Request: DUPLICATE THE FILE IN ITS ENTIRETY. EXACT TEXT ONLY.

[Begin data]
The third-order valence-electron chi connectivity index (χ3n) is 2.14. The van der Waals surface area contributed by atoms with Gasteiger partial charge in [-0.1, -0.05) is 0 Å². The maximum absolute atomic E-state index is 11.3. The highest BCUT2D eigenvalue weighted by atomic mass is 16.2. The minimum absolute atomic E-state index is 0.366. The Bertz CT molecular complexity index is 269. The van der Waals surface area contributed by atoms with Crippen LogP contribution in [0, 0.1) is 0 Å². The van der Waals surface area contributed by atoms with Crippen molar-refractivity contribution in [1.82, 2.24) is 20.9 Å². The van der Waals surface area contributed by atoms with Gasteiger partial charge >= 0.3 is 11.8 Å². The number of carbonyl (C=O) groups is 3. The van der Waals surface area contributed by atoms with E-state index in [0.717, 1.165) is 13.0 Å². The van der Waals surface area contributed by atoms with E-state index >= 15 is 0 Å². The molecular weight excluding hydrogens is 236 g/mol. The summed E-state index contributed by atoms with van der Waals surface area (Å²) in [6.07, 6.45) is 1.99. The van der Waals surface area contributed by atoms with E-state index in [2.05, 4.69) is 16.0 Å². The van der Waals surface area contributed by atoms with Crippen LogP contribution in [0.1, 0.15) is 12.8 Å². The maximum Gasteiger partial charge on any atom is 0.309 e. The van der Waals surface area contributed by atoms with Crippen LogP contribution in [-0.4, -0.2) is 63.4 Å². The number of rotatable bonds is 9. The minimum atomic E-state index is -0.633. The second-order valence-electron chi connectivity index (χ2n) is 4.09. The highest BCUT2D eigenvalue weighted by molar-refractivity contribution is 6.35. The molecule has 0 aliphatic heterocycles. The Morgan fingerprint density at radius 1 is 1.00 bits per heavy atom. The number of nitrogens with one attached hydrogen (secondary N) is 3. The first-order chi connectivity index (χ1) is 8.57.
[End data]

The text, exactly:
The third-order valence-electron chi connectivity index (χ3n) is 2.14. The van der Waals surface area contributed by atoms with Gasteiger partial charge in [-0.1, -0.05) is 0 Å². The maximum absolute atomic E-state index is 11.3. The highest BCUT2D eigenvalue weighted by atomic mass is 16.2. The minimum absolute atomic E-state index is 0.366. The Bertz CT molecular complexity index is 269. The van der Waals surface area contributed by atoms with Crippen LogP contribution in [0, 0.1) is 0 Å². The van der Waals surface area contributed by atoms with Crippen molar-refractivity contribution in [1.82, 2.24) is 20.9 Å². The van der Waals surface area contributed by atoms with Gasteiger partial charge >= 0.3 is 11.8 Å². The number of carbonyl (C=O) groups is 3. The van der Waals surface area contributed by atoms with E-state index in [0.717, 1.165) is 13.0 Å². The van der Waals surface area contributed by atoms with E-state index >= 15 is 0 Å². The molecular weight excluding hydrogens is 236 g/mol. The summed E-state index contributed by atoms with van der Waals surface area (Å²) in [6.07, 6.45) is 1.99. The van der Waals surface area contributed by atoms with E-state index in [2.05, 4.69) is 16.0 Å². The van der Waals surface area contributed by atoms with Crippen LogP contribution in [0.1, 0.15) is 12.8 Å². The maximum Gasteiger partial charge on any atom is 0.309 e. The van der Waals surface area contributed by atoms with Crippen LogP contribution in [-0.4, -0.2) is 63.4 Å². The number of rotatable bonds is 9. The minimum atomic E-state index is -0.633. The second-order valence-electron chi connectivity index (χ2n) is 4.09. The highest BCUT2D eigenvalue weighted by molar-refractivity contribution is 6.35. The molecule has 0 aliphatic heterocycles. The Morgan fingerprint density at radius 1 is 1.00 bits per heavy atom. The number of nitrogens with one attached hydrogen (secondary N) is 3. The first-order chi connectivity index (χ1) is 8.57.